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(Credit to Google Images for the majority of pictures above)

Where does all the time go?

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I admit it.  In amidst all the preparations for relocating to Canada from the UK, and as we arrived and were getting ourselves ensconced; I was quietly of the view that it would be an opportunity to select a lower gear in life and be able to take the foot slightly off the gas.  Have a bit of a rest.  You know what I mean?

I wasn’t completely misguided.  I did recognise the gaping gap of having no immediate family or long term friends to call on in emergencies, or even, helping me out with life in general and the management of 3 excitable kids.  That said, I couldn’t help but suspect that life may be slightly less busy.  Slightly less manic.  Slightly less ‘full on’.

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Well, my analysis complete, I can safely tell you that after 6 months of being here, life is just the same as it ever was before.  How on earth diaries and schedules fill up I’ll never know, but they do.  The kids are in school, but with the variety and numerous ‘before and after’ school activities to ferry them to, plus getting homework sorted and basics like ‘feeding them’ – which they seem to insist on in ever increasing frequencies and quantities; time literally disappears.

Then there’s my work which needs to get done in amongst all the shenanigans, and if I’m honest, it’s the time when I can concentrate on really interesting stuff and get my innovative and creative juices flowing.  The delights of modern technology and ‘virtual working’ mean that I’m as productive over here as I ever was at home – if not more so, and I relish and look forward to the highlights of the week which are often conference calls with the UK team on a project, the jovial banter and the fact that I’m having conversations with other human beings – other than my kids and the cat (yes, she’s still here …….!)

Don’t get me wrong, I’m making lots of friends and new acquaintances over on this side of the pond too – the challenge is fitting everything into a normal day!

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Volunteering here is much bigger than it is in the UK – and more rewarding too.  I’m now assisting with the Kindergarten Reading Programme at the school once a week, sorting and organising the books for the 5/6 year olds to read the following day.  My youngest kid loves the fact that I’m in the school longer than just the usual dropping off and reading a story before her afternoon classes commence.  Then there’s volunteering as a swimming judge during the competitive ‘meets’ for the Edmonton club my oldest kid swims for.  I took it up in the UK as a means to understand and be able to articulate the rules around each of the swimming strokes to my kids.  Also, during a ‘Meet’, it’s a better way to keep occupied and involved by being on poolside, being active, and ensuring the rules are adhered and complied to by all competing swimmers.  My oldest kid loves the fact that I’m there and involved.  I’ve now completed a variety of modules ‘on-line’ for Swim Alberta, have become registered and will be commencing my judging duties in a few weekends time during one of the major competitions.  It’s good fun and thoroughly enjoyable.   I’m looking forward to it.  The sight nuances and variations between requirements in both countries is interesting and I’m ever keen to take on a challenge!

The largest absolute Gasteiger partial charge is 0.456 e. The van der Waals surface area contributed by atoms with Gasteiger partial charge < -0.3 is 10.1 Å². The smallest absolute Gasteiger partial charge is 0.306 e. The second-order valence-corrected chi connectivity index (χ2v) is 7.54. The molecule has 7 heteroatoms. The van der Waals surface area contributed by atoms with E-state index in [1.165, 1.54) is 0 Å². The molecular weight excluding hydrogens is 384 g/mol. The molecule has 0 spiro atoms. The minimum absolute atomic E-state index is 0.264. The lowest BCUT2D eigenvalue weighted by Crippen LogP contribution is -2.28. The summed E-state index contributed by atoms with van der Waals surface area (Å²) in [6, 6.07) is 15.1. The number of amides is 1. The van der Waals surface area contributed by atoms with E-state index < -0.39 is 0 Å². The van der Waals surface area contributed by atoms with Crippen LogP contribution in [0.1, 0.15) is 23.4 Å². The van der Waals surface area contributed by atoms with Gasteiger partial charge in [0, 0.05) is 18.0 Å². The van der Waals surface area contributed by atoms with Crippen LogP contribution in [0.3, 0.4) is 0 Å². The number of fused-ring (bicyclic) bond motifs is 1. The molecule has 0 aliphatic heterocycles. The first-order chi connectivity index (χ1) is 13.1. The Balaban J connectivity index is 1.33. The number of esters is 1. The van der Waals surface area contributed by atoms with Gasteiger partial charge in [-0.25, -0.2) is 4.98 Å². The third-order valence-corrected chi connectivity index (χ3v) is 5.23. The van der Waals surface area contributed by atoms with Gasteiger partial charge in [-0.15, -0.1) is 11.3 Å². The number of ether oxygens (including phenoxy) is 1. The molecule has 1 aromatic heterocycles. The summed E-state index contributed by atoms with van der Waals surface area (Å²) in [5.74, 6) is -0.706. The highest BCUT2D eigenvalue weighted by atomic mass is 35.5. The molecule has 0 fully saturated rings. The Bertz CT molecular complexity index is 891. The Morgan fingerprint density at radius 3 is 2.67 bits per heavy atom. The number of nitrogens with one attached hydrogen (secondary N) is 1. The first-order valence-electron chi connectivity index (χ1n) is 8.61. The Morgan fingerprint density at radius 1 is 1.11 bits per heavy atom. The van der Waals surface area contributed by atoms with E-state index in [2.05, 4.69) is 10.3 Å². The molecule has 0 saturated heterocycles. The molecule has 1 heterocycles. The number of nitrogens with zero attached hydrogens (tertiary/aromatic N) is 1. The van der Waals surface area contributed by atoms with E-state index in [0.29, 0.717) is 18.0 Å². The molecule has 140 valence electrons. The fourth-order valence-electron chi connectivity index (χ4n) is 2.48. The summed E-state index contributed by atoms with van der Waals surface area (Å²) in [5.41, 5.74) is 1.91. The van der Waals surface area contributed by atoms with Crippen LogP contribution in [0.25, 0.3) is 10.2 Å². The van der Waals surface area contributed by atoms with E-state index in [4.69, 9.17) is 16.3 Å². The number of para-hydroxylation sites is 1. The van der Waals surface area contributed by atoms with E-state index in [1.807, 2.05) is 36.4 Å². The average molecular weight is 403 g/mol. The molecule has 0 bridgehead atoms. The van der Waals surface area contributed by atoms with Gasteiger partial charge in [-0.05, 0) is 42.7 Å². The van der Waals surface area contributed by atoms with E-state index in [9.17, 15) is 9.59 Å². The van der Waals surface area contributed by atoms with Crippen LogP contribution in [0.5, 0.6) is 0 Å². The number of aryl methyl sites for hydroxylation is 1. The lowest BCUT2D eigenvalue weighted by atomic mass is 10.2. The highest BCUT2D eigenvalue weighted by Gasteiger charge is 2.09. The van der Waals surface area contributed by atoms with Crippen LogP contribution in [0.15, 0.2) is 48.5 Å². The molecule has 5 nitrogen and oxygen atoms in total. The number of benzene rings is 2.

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In the meantime, additional things arrive completely ‘out of the blue’ and time has to be found to sort them out.  Over the last week or so, we’ve suddenly realised that all Canadians have to complete a self-assessment form and submit it to the Canadian Revenue Agency (like the Inland Revenue or HMRC in the UK), by 31 March.  It’s for the previous calendar year and all income – whether earnt in Canada or elsewhere in the World – has to be declared otherwise penalties are applied.  The good news is that we discovered this prior to 31 March so have approximately 13 days left to get it sorted.  The bad news is, I’ve had to instigate emergency protocols and source a Canadian tax specialist who is familiar with ex-patriate income, first submissions by newcomers to Canada, and quite frankly, can navigate their way around what we can and can’t declare – plus what we can claim for and what we can’t.  Life is never simple and our circumstances are not the easiest to decipher and make transparent.  On the plus side, there’s less than 2 weeks of pain to pull all the documentation together and sit down with the tax specialist for her to submit on our behalf, and we’ll be on an even keel again.  No doubt something else will emerge that we have or haven’t done in the meantime!  How on earth they reconcile completely different tax years between countries I’ll never know, and quite frankly, just tell me what the answer is after everything has been thrown in the mix and let’s be done with it.  God help us when we’re doing it the other way and upon our return to the UK.  Another delight to look forward to!!